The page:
At a Glance
Beautiful scenery or impassable peaks? These 17 in-depth essays analyze how the North American view of nature has changed over time.
Nature Transformed: The Environment in American History
This collection of essays, commissioned from distinguished scholars, is designed to deepen content knowledge and offer fresh ideas for teaching. Essays begin with a thorough overview of the topic. “Guiding Discussion” offers suggestions on introducing the subject to students, and “Historians Debate” notes secondary sources with varied views on the topic. Notes and additional resources complete each essay. Essays include links to primary sources in the National Humanities Center’s Toolbox Library and are part of the larger TeacherServe project.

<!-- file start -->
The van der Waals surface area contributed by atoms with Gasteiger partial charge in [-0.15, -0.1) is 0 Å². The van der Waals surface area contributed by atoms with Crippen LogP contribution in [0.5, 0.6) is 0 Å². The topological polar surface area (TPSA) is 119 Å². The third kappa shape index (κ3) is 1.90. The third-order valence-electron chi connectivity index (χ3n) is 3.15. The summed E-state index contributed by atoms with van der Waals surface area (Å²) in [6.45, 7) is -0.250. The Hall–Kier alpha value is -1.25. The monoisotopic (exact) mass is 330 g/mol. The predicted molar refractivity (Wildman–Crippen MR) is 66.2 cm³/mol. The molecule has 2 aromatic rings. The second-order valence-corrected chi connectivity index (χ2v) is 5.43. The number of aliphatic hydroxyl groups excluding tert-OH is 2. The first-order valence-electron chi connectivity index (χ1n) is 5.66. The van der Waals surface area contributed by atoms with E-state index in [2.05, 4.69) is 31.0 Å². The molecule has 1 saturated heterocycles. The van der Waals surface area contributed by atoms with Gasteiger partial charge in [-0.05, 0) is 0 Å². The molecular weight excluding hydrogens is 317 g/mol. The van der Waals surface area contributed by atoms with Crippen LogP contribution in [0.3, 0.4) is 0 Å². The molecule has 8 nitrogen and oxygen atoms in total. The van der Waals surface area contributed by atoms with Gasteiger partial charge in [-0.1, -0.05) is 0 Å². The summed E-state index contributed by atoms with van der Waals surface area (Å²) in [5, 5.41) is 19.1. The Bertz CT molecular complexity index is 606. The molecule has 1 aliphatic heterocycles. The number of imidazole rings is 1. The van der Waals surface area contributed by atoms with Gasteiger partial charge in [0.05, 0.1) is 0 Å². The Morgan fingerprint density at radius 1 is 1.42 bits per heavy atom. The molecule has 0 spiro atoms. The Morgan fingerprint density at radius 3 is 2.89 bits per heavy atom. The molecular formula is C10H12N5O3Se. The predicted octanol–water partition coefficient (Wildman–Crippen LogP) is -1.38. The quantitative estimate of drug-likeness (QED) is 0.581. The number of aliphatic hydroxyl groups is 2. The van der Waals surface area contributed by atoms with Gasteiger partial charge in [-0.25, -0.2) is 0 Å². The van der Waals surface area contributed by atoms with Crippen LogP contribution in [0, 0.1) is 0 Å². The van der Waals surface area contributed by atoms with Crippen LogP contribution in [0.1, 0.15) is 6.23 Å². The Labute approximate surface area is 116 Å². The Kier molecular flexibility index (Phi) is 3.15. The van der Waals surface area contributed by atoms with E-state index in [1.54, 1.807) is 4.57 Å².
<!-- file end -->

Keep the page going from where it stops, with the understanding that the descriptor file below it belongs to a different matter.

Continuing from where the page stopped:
Visitors can browse 17 essays, divided into "Native Americans and the Land," "Wilderness and the American Identity," and "The Use of the Land." These focus on the changing ways in which North Americans have related to the natural world and its resources. Topics include, among others, “The Columbian Exchange,” “The Effects of Removal on American Indian Tribes,” “Cities and Suburbs,” and “Environmental Justice for All.”
Useful for teachers looking to expand their content knowledge beyond the information and viewpoints presented in textbooks, and to get a taste of historians' debate over the interpretation of history.